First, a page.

Man's encounter with rare Aussie species: 'Most beautiful creature I've ever photographed'

At first Steve thought an echidna was moving towards him through the long grass. It turned out to be something even more delightful!

An eastern quoll running through long grass in the sun at Mulligans Flat Nature Reserve on Sunday morning.
As Canberra's fog receded, a rare and unusual creature was spotted in the grass on Sunday morning. Source: Steve Allen

The “most beautiful creature” is how an Aussie photographer described the animal which darted towards him as the fog receded on Sunday morning. Steve Allen was walking through a sprawling wilderness north of Canberra when he spotted the dainty little eastern quoll.

It was unusual to see one during the day, but the night’s full moon had excited the area’s furry residents. “I could see something moving through the grass and I was sure it was going to be an echidna,” Steve told Yahoo News.

The eastern quoll at Mulligans Flat Nature Reserve in the distance.
The magical little creature was smaller than a domestic cat. Source: Steve Allen

Then the sun shone through the animal’s ears, illuminating its thick marbled veins and Steve realised he was looking at “something different”.

“It was just hunting around an open grassland area. I think it was only a juvenile. It was in close proximity to another one and it seemed to have no fear of humans,” he said.

As Steve stared at the carnivorous creature, he became fascinated by how different it looked to other marsupials. “It looked quite exotic with its spots and colouring. Koalas, wallabies and kangaroos are generally a fairly drab grey colour,” the 61-year-old said.

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Despite visiting Mulligans Flat twice a week for two years with his camera, it’s the first time Steve has spotted one of the rare creatures. And there’s a major reason that’s not surprising — they were driven to extinction on mainland Australia.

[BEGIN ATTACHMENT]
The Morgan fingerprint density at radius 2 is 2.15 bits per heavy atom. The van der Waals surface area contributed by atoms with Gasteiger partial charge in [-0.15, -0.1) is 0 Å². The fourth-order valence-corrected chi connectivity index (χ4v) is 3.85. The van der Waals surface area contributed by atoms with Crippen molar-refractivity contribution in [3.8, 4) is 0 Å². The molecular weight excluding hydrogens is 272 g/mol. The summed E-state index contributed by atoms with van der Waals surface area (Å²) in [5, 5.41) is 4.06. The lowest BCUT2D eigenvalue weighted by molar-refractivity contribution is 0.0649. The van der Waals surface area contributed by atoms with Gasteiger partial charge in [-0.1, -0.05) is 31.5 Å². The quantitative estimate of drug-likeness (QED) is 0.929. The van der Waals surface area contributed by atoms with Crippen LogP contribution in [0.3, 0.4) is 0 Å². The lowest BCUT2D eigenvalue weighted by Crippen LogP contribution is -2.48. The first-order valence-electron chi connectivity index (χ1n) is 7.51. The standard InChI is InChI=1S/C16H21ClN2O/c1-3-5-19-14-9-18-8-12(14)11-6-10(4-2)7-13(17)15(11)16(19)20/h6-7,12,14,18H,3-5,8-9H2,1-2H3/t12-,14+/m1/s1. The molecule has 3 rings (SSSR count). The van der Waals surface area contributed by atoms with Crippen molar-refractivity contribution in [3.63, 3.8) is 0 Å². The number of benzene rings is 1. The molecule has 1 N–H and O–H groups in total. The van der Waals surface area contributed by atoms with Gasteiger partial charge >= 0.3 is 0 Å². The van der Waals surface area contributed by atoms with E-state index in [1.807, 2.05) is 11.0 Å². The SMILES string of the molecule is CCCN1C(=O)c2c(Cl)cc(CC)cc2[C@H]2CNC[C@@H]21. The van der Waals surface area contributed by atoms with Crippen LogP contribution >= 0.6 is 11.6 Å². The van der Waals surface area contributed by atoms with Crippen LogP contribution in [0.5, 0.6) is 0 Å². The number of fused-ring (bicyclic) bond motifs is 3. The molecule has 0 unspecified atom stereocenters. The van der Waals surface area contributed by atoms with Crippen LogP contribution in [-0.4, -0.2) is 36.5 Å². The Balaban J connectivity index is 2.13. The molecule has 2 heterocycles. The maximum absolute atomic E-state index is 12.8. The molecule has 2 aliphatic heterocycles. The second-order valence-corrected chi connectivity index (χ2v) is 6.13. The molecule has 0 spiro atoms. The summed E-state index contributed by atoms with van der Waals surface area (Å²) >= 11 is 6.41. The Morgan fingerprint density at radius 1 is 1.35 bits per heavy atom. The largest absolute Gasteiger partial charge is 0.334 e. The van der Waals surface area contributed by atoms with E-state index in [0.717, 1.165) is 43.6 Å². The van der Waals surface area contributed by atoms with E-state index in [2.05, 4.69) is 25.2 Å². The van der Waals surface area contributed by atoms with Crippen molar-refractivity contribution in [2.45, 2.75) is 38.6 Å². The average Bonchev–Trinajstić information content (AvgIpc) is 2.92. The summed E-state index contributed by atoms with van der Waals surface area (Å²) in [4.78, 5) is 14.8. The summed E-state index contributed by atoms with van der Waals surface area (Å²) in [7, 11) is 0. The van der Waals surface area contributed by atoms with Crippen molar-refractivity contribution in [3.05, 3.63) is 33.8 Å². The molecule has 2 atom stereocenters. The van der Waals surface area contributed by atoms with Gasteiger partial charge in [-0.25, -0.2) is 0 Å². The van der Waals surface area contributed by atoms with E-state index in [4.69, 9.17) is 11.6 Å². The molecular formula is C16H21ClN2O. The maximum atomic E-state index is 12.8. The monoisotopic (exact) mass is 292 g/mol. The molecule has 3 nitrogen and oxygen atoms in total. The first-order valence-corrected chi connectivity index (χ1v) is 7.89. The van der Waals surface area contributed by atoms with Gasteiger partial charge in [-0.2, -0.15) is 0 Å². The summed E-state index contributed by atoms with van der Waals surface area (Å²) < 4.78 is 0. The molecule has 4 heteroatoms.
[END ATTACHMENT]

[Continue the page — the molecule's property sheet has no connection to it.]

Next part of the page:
Foxes and cats are primarily what killed them off. But small colonies have since been introduced, and the animal he photographed only survives because it’s protected by over 22kms of fences that keep introduced predators out.

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A the eastern quoll closer up at Mulligans Flat Nature Reserve
Eastern quolls are ordinarily active at night, so Allen was excited to see one during the day. Source: Steve Allen

Australia has the worst mammalian extinction record in the world, and the nation is expected to use dozens more in the coming decades, primarily because of habitat loss and invasive species. In Western Australia, the northern quoll is threatened with extinction in the wild because of cane toads.

Amid the doom and gloom, Steve’s encounter with the eastern quoll has given him and others a glimmer of hope. Pictures he shared online have gone viral.

“Just amazing. What a magnificent little creature,” one person responded. “Priceless,” another person simply said. “Terrific shot! Great pose,” someone else commented.

“Probably the only good thing that's happened in the ACT,” another joked.

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